Hollywood portrays evil rulers as foreboding characters, often clad in black and looming over underlings. Yet, the pot-bellied, 5-foot-3 and bespectacled Kim Jong Il proved that murderous tyrants can come in various shapes and sizes.
Kim, who died Saturday, was either in his late 60s or early 70s; reports on his age varied. He ruled North Korea for 17 years, succeeding his father Kim Il Sung. It was Kim Il Sung, a Stalinist, who founded North Korea in 1948 and ruled it until his death in 1994.
Both father and son billed themselves as demigods nobly and fearlessly resisting North Korea’s greatest threat — the United States. Their efforts to delude North Koreans are legendary.
With a backwards economy, repressive lack of freedom for its citizens and bouts of mass starvation among its people, North Korea is among the bleakest spots on the globe. Instead of owning up to their responsibilities for destroying the nation, both father and son never missed an opportunity to pin blame on the U.S. wolves at the door. To Western eyes and ears, the North Korea characterizations of Americans as bloodthirsty and sadistic tyrants are almost laughable. Yet, for a nation kept in the dark for more than 60 years, such propaganda is enough to keep North Koreans in constant fear.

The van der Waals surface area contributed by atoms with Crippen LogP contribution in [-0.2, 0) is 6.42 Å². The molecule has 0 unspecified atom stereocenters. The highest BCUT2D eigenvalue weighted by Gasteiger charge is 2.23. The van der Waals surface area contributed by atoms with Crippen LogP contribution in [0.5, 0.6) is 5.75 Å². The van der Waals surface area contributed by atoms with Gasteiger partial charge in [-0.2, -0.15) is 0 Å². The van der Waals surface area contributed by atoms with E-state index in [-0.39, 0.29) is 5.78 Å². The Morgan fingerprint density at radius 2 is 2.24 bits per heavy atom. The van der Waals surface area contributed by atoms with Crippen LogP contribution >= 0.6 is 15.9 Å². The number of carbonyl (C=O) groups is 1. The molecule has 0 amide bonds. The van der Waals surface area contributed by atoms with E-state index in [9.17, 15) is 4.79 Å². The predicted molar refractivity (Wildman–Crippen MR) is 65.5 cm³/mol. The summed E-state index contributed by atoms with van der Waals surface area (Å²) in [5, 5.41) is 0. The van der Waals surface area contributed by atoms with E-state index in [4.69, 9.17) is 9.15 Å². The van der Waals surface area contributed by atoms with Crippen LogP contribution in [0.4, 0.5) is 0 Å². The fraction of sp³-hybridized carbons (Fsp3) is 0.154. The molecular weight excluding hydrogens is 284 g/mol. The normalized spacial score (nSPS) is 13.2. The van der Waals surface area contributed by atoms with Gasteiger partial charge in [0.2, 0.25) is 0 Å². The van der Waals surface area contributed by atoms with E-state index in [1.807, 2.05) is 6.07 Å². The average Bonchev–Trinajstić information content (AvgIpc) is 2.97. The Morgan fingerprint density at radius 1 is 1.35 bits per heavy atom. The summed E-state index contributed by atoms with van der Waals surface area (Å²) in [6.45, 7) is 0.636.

The more real threat comes from North Korea and its nuclear weapons capability. Little is known about Kim Jong Un, Kim Jong Il’s son and supposed successor. This along with the possibility of an internal struggle for power and a need for a paranoid state to assert itself means control of North Korea’s nuclear weapons has never been more important. For that matter, neither has the security of the border that separates North Korea from South Korea, the one guarded by U.S. soldiers.
One can wish for Kim’s death to produce Asia’s equivalent of an Arab Spring, an awakening of a North Korea that will shrug off its yoke of oppression. That may be too much to wish for in the short term. Our hope is for that day to come sooner rather than later.